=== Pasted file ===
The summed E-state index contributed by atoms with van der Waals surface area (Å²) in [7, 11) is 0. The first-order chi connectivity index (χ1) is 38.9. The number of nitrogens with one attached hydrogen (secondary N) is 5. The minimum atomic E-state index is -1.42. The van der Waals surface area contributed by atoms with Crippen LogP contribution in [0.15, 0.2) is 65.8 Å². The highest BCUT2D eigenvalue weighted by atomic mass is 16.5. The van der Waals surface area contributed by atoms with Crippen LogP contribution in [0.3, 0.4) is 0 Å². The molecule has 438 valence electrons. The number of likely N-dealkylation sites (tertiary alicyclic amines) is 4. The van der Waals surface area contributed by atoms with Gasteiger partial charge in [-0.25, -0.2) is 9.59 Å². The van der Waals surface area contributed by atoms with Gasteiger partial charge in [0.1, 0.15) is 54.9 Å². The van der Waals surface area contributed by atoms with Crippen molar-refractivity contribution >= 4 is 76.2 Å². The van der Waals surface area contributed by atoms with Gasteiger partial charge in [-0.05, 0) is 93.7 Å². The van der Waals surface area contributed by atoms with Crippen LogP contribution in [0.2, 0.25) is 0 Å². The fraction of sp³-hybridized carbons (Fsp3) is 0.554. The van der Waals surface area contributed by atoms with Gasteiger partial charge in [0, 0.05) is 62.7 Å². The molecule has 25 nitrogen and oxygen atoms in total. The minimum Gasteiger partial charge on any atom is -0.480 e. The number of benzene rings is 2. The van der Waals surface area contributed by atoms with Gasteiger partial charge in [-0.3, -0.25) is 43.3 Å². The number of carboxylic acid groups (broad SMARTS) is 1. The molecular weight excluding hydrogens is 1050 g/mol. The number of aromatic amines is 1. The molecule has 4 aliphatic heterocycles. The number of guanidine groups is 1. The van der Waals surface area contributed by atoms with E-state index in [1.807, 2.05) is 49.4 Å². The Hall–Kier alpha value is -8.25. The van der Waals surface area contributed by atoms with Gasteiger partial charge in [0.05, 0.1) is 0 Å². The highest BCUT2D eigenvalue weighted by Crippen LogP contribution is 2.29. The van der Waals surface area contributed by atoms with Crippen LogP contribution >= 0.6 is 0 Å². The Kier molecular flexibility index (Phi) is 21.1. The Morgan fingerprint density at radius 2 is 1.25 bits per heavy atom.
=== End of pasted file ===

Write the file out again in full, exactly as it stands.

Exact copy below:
The summed E-state index contributed by atoms with van der Waals surface area (Å²) in [7, 11) is 0. The first-order chi connectivity index (χ1) is 38.9. The number of nitrogens with one attached hydrogen (secondary N) is 5. The minimum atomic E-state index is -1.42. The van der Waals surface area contributed by atoms with Crippen LogP contribution in [0.15, 0.2) is 65.8 Å². The highest BCUT2D eigenvalue weighted by atomic mass is 16.5. The van der Waals surface area contributed by atoms with Crippen LogP contribution in [0.3, 0.4) is 0 Å². The molecule has 438 valence electrons. The number of likely N-dealkylation sites (tertiary alicyclic amines) is 4. The van der Waals surface area contributed by atoms with Gasteiger partial charge in [-0.25, -0.2) is 9.59 Å². The van der Waals surface area contributed by atoms with Gasteiger partial charge in [0.1, 0.15) is 54.9 Å². The van der Waals surface area contributed by atoms with Crippen molar-refractivity contribution >= 4 is 76.2 Å². The van der Waals surface area contributed by atoms with Gasteiger partial charge in [-0.05, 0) is 93.7 Å². The van der Waals surface area contributed by atoms with Crippen LogP contribution in [0.2, 0.25) is 0 Å². The fraction of sp³-hybridized carbons (Fsp3) is 0.554. The van der Waals surface area contributed by atoms with Gasteiger partial charge in [0, 0.05) is 62.7 Å². The molecule has 25 nitrogen and oxygen atoms in total. The minimum Gasteiger partial charge on any atom is -0.480 e. The number of benzene rings is 2. The van der Waals surface area contributed by atoms with Gasteiger partial charge in [-0.3, -0.25) is 43.3 Å². The number of carboxylic acid groups (broad SMARTS) is 1. The molecular weight excluding hydrogens is 1050 g/mol. The number of aromatic amines is 1. The molecule has 4 aliphatic heterocycles. The number of guanidine groups is 1. The van der Waals surface area contributed by atoms with E-state index in [1.807, 2.05) is 49.4 Å². The Hall–Kier alpha value is -8.25. The van der Waals surface area contributed by atoms with Gasteiger partial charge in [0.05, 0.1) is 0 Å². The highest BCUT2D eigenvalue weighted by Crippen LogP contribution is 2.29. The van der Waals surface area contributed by atoms with Crippen LogP contribution >= 0.6 is 0 Å². The Kier molecular flexibility index (Phi) is 21.1. The Morgan fingerprint density at radius 2 is 1.25 bits per heavy atom.